Part I: Maximizing the Mediator’s Initial Contact Chapter 4
Marjorie Aaron is Executive Director of the Center for Practice in Negotiation and Problem Solving at the University of Cincinnati College of Law, where she teaches courses in negotiation and dispute resolution. She also is a mediator in private practice.
First moves matter. A mediator’s strategic choices during the initial contact can encourage the next steps that will produce a successful mediation, or render mediation less likely or less productive.
Too often, a mediator receives a telephone call from a lawyer in a case, and without much thought, gathers the essential information needed for a conflict check and scheduling. Trained to listen, the mediator does so, as the lawyer recites his or her version of the case. A tentative date is set, or opposing counsel is contacted to select a date and work out document exchange.
Or a mediator may receive a call from a lawyer, “potentially” interested in mediating, or in selecting the mediator for a case destined for mediation. The lawyer poses questions about the mediator’s background and experience, and perhaps asks for a reference or two. The mediator answers the questions amicably and truthfully, and suggests to the lawyer, “Get back to me on the details” if he is selected.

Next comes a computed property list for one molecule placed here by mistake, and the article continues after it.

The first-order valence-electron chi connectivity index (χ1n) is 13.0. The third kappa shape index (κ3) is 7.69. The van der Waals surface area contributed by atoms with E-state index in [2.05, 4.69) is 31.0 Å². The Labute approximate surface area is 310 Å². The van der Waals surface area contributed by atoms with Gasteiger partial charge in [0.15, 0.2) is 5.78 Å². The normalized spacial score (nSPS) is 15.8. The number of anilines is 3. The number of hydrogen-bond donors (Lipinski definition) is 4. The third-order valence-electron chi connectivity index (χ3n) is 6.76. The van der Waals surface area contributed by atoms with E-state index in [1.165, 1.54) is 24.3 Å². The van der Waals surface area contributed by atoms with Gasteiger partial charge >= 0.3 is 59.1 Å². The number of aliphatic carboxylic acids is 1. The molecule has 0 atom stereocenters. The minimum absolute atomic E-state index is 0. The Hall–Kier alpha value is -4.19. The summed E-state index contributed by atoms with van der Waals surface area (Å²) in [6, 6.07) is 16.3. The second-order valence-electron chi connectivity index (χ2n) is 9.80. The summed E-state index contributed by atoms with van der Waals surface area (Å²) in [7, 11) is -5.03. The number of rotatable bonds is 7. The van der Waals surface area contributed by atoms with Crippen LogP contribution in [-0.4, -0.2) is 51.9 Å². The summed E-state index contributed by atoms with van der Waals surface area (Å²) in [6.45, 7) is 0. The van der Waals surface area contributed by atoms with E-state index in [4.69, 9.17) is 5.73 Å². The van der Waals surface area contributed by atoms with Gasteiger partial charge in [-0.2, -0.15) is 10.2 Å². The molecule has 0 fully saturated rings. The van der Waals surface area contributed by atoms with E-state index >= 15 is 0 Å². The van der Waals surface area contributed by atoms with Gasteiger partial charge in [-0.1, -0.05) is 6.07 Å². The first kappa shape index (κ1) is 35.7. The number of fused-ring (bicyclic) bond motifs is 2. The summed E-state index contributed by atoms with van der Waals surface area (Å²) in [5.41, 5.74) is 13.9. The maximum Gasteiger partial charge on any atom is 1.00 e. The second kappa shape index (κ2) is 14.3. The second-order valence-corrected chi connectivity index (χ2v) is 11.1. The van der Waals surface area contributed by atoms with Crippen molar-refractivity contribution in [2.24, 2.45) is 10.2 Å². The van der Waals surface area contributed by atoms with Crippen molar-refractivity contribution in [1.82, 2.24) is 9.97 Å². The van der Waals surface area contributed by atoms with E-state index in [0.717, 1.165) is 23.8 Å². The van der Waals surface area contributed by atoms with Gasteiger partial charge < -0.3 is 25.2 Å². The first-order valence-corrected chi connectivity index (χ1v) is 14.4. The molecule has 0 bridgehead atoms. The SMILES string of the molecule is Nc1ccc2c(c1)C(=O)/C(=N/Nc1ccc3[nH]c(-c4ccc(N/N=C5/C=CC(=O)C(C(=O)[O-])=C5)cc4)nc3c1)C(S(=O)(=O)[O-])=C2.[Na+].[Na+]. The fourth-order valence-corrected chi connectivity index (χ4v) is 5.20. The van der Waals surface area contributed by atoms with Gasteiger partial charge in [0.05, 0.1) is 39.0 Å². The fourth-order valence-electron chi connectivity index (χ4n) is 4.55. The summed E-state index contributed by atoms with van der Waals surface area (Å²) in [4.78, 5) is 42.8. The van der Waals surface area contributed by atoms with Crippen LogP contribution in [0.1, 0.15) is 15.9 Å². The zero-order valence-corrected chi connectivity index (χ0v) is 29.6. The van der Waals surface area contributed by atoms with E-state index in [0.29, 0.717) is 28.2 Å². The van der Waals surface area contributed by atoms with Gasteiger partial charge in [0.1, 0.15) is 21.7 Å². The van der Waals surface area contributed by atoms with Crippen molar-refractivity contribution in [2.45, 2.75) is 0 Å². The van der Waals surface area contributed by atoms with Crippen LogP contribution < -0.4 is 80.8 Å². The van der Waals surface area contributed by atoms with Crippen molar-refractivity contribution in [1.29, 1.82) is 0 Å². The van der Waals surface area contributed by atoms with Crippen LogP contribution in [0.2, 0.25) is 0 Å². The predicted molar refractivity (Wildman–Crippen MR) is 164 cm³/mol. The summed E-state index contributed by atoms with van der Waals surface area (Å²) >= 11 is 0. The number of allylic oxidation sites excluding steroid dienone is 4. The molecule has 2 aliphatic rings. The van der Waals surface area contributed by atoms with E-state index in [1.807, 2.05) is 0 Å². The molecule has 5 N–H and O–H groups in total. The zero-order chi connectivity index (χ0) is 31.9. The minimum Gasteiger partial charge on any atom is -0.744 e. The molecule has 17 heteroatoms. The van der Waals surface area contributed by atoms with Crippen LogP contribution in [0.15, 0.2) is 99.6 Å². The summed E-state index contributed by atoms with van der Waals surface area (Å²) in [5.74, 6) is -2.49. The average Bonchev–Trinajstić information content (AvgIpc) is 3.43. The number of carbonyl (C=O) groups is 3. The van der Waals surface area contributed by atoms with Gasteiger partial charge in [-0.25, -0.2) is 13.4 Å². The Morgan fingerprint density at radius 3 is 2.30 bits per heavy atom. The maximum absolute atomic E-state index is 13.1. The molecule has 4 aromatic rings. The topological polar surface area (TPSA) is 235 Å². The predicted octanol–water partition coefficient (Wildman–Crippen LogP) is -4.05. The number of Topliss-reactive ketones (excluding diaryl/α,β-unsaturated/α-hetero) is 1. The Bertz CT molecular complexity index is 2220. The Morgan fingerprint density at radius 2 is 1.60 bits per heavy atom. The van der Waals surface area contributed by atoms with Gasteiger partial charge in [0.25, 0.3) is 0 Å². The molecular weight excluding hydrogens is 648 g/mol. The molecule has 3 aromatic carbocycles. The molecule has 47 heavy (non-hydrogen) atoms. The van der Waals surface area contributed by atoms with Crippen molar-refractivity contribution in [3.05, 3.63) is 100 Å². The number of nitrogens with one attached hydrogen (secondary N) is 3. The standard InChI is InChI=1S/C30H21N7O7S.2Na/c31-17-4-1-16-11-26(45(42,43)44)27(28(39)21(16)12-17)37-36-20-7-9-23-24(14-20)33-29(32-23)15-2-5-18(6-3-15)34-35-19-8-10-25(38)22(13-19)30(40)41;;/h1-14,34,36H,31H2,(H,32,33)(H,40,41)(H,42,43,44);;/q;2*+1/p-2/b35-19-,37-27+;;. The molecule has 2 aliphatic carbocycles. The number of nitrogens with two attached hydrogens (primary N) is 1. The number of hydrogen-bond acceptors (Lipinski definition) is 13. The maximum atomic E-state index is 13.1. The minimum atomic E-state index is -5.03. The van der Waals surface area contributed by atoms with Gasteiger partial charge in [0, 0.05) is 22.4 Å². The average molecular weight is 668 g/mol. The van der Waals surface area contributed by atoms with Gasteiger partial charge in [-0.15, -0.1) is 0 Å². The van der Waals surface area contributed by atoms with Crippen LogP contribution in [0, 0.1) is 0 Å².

Depending upon the mediator’s office set up, intake calls may be handled by administrative staff, who fax or E-mail the mediator’s resume and other information indicating areas of expertise; run conflicts checks; schedule mediation dates, and provide counsel with the mediator’s standard document submission or mediation statements requirements.
None of these responses to an initial contact is necessarily harmful, but they may cause the mediator to miss significant opportunities to enhance his or her effectiveness, the likelihood of selection as mediator, and achieving a successful resolution.